6. Secrets of the Rich
Anybody who claims to teach the supposed “secrets of the rich” is likely a dream merchant. The secret is there are no secrets.
Unfortunately, aggressive marketers seek to exploit the human frailty of wanting to believe there are secrets only the rich understand that explain why they have no money, but the rich do.
The fact is most everything you need to know to build wealth can be learned for little or no money and is already well-documented and proven. The exception to this rule is specialized niche knowledge explaining new developments and strategies within an industry.
Otherwise, anyone claiming they have secret knowledge to riches is probably a dream merchant employing a marketing gimmick that legitimate money coaches normally avoid.
7. Emphasis on Luxurious Lifestyle
Building wealth is hard work, takes time, and requires financial prudence. Dream merchants want you to believe it’s quick and easy and requires little or no effort.
Beware of marketers touting private jets and lavish yachts to show the more/better/different lifestyle you can enjoy when you learn their “insider secrets”. This isn’t selling educational information, it’s promoting a dream.
The goal of the marketer is to make your greed glands salivate enough to overcome your usual sense of prudence and caution. Legitimate money coaches don’t use these marketing practices
The self-made rich I know don’t wear fancy jewelry or drive in flashy limousines; they lead comfortable, but relatively normal lifestyles, while building portfolios of wealth by consuming less than they can afford.
They work hard to build businesses and invest their savings prudently. The luxury appeal is a marketer’s gimmick designed to prey on your feeling of lack and your desire to have more.
The get-rich-quick appeal is designed to activate your sense of entitlement and laziness. Don’t get suckered in by these dream merchant tactics.
8. Bogus Testimonials
Legitimate testimonials should be written by the actual person and provide their full name and city location. Beware of testimonials that sound like they were written by one (the same) person, or provide outlandish claims of superhuman success.
This includes video and audio testimonials that appear legitimate on the surface, but could easily be faked by professional actors (don’t laugh – it has been done). Dishonest testimonials are another marketer’s gimmick designed to convince you to part with your money.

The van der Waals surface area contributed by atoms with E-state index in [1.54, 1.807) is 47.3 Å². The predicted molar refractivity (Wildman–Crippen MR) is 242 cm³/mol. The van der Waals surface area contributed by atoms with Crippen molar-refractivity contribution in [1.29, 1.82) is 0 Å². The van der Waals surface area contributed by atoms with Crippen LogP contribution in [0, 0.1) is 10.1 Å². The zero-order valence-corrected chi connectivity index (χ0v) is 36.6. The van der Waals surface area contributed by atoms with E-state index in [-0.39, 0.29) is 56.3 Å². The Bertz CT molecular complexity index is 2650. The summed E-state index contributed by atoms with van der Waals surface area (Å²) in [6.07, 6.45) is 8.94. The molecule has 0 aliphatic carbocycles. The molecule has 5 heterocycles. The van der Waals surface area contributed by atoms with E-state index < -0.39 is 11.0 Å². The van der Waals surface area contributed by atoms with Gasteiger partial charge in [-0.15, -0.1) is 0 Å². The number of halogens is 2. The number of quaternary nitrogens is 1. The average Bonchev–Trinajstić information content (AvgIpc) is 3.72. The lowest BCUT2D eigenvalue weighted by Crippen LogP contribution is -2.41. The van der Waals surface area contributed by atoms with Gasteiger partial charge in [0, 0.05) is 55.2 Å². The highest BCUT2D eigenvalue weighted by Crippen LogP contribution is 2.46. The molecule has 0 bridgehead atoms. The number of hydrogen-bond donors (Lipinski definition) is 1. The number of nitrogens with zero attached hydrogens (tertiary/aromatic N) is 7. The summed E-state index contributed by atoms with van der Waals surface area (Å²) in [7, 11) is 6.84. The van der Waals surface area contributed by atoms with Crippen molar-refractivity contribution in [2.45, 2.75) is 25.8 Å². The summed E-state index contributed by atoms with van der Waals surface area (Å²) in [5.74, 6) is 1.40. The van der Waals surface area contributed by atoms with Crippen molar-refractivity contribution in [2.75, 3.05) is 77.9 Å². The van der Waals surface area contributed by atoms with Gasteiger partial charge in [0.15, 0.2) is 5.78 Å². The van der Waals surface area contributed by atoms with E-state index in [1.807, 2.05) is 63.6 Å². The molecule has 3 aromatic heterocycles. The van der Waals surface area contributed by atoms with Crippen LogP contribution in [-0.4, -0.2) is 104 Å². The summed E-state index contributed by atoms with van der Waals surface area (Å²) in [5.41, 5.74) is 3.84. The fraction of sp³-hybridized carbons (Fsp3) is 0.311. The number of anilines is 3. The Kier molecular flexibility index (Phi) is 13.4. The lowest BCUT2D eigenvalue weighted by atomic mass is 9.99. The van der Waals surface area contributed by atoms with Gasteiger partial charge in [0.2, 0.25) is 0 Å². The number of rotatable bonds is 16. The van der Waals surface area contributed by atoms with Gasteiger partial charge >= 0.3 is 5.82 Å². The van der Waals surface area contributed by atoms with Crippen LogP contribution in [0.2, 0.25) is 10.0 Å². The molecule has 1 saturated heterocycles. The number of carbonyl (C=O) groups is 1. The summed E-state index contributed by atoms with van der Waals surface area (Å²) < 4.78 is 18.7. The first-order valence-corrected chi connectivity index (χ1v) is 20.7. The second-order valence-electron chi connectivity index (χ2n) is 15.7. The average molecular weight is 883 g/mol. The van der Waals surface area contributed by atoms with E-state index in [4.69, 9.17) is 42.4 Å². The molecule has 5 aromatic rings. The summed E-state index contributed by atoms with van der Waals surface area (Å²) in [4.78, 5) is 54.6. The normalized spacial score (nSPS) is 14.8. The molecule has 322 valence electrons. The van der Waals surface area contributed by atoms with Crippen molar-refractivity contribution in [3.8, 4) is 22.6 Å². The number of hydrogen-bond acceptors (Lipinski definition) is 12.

When you purchase a seminar or coaching program, you should receive a complete package of the guru’s best stuff that’s completely actionable as a stand-alone product.
Unfortunately, marketing companies don’t play fair and use a strategy of “progressive commitment” to separate you from your money. Here’s how it works:
- You’re sold on a free or low-cost seminar that’s never disclosed as a preview event, but instead is promoted as a complete package of information.
- You attend the free event and are up-sold to an affordable event portrayed as the “whole enchilada,” but it only teaches the basics.
- At the “basics” event, you are up-sold to the big event for big bucks.
Each step in this process is a progressively larger financial commitment designed to extract the most money from the most people.
Aggressive marketers know full well customers are more likely to spend thousands of dollars on a high-priced seminar after several smaller sales have already established a relationship than they would if they asked for the money up front.
Legitimate educational companies (like Universities) show you their entire product line (course curriculum) and don’t hide high-ticket items that are only sold as a bait-and-switch from lower cost products.
Also, beware of pitch-a-thons where a variety of speakers parade across the stage selling you their big-ticket courses.
When you purchase a seminar, you should receive the full education you paid for, not an interim appetizer designed to motivate your hunger for the main meal. The entire educational curriculum should be disclosed up-front and not hidden as a back-end sales marketing gimmick.
10. Best-Seller Status
Beware when buying a coaching or mentoring program from a high profile guru who developed large media exposure and reached the New York Times bestseller list.
Ask yourself, “Who will I be working with?” High profile media personalities achieve their stardom by focusing on their media and marketing – not their coaching.
In fact, you would be wise to look behind-the-scenes because many times, the coaching company isn’t even run by the guru. The coaching is just a “private label” service that’s sold and packaged to a variety of gurus.
The coaching company produces generic coaching services as a back-end product for their guru clients, and the guru provides the marketing and brand-name recognition that sells the coaching services. It’s a match made in heaven for everyone… except the client.
Most people succeed at building wealth by overcoming their personal obstacles to success and applying timeless, proven strategies with sufficient discipline and persistence to actually produce results.
There’s nothing trendy, sexy, or cutting edge about this formula. It’s a well-known and fully proven process for achieving financial success.
Unfortunately, it doesn’t sell well because it lacks sex appeal. That’s why marketing driven companies hop on the latest hot trend (no money down, wraps, Forex, day trading, etc.) with whiz-bang coaching programs designed to capitalize on what’s hot and in the news – it sells well.
If you buy the latest, trendy investment seminar instead of focusing on applying timeless wisdom, realize you’re likely dealing with a marketing-driven organization rather than a company focused on your long-term education and success.